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The Live Music Industry Will Be Worth $31 Billion Worldwide by 2022

Posted on September 08, 2017
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Live Music Revenue Set to Reach $31 Billion by 2022

Expect concerts and music festivals to capitalize on the growing demand for “synergy” between events and brands in the live concert industry.  Here’s the latest research from PwC.

According to a new study from Pricewaterhouse Coopers (PwC), the live concert industry will experience significant growth during the next few years.

Breaking down entertainment industries in the Global Entertainment and Media Outlook 2018-2022 report, PwC reveals live music revenue will increase at a compound annual growth rate (CAGR) of 3.3% heading into 2022.  This includes ticket sales and sponsorship.

According to the calculation, the live concert industry’s total revenue will reach $31 billion in four years.  Ticket sales will make up $24 billion of that total.

The report touched upon other aspects of the music industry, including recorded music.

As expected, streaming continues to overtake other music sales formats.  PwC estimates streaming music will grow at a CAGR of 18%.  However, it won’t match the strength of the live concert industry.  Streaming music revenue will grow to slightly over $23 billion by 2022.

Of course, the two are now happily intertwined, with streaming often propelling crowds towards live performances.

PwC found heritage music acts continue to generate the most revenue on the road.  U2, Guns N’ Roses, Metallica, Depeche Mode, Paul McCartney, and the Rolling Stones took the six top spots in 2017.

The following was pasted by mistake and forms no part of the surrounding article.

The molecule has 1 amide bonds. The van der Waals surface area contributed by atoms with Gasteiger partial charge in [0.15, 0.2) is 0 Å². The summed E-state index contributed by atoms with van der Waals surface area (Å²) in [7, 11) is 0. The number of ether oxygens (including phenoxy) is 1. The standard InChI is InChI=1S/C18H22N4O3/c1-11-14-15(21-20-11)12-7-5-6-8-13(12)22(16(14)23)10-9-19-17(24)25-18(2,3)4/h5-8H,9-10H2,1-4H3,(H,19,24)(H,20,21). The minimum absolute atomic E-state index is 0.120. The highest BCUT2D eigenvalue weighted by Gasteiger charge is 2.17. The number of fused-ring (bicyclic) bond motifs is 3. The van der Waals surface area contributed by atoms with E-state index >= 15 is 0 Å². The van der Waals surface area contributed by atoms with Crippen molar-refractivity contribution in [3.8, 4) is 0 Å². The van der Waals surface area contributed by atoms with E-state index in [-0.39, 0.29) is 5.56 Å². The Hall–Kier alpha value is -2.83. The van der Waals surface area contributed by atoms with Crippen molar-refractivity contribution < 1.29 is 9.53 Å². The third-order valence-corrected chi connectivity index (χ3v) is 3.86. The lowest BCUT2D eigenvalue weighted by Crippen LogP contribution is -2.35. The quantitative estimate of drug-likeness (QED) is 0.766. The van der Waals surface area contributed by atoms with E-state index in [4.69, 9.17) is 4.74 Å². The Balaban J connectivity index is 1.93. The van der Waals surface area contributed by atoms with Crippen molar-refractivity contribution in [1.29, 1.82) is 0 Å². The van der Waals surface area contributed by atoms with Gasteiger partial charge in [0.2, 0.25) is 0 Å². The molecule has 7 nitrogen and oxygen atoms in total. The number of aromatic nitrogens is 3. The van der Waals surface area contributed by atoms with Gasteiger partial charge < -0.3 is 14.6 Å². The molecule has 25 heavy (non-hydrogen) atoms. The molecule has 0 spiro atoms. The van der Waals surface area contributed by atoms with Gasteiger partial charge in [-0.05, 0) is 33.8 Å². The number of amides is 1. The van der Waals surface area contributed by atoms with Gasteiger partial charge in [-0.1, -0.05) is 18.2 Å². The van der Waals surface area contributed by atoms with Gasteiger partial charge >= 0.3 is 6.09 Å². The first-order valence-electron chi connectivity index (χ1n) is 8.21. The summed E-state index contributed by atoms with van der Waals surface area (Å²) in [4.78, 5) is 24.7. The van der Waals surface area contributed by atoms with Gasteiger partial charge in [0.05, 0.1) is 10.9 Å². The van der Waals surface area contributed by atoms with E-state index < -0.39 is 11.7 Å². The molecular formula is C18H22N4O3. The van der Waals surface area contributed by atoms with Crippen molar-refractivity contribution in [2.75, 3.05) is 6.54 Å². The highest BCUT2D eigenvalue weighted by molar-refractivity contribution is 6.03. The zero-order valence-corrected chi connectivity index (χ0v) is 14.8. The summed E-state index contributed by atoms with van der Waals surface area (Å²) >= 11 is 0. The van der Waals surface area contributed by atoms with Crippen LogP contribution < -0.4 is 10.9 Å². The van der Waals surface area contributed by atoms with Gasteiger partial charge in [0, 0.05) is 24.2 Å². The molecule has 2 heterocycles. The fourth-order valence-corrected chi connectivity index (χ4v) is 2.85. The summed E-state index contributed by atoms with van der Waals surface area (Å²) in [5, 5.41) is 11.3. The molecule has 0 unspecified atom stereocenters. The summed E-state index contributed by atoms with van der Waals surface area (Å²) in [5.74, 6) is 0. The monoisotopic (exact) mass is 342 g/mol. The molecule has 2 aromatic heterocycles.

Last year, the live concert industry generated 16% more revenue over 2016, bringing in $5.7 billion.

U2’s Joshua Tree tour topped the Top 100 Worldwide Tours chart.  The growth in revenue was also boosted by a 5% growth in average ticket prices, which reached $84.63.

PwC also found EDM music festivals will continue to fuel the growth of the live concert industry.

Electronic dance music (EDM) continues to draw large crowds.  These events are expanding internationally.  Miami’s highly successful Ultra Festival markedly increased its overseas presence in 2017 and is now putting on events in Latin America, Europe and Asia, as well as South Africa.  Mexico’s BPM Festival also is in expansion mode, and last year took its format to Portugal for the first time.  The outfit says it is scouting additional locations.

Consumers have also sought other live entertainment experiences.  Citing one example, ticket sales for eSports events have a projected CAGR of 21.1% over the next five years.

In addition, the report reveals the rise of convergence – stronger synergies between live events and other sectors.  These include e-commerce, licensing, and consumer brand products.  Consumers have apparently demanded and accepted different forms of live event experiences, avoiding a “one-size-fits-all” generic experience.

PwC says this convergence “[creates] an ever-expanding group of ‘supercompetitors’ and specialized, niche brands that are striving to secure the engagement and spending of increasingly demanding consumers.”

Summarizing the report, Christopher Vollmer, Global Advisory Leader for Entertainment and Media at PwC US, explains,

“To succeed in the future that’s taking shape, companies must revisit every aspect of what they do and how they do it.  This means going above and beyond in how they envision their business, generate revenues, create and organize their capabilities, and build and retain trust.  And, given the pace and scale of change under way, speed is vital.”

 


Featured image by Veld Music Festival.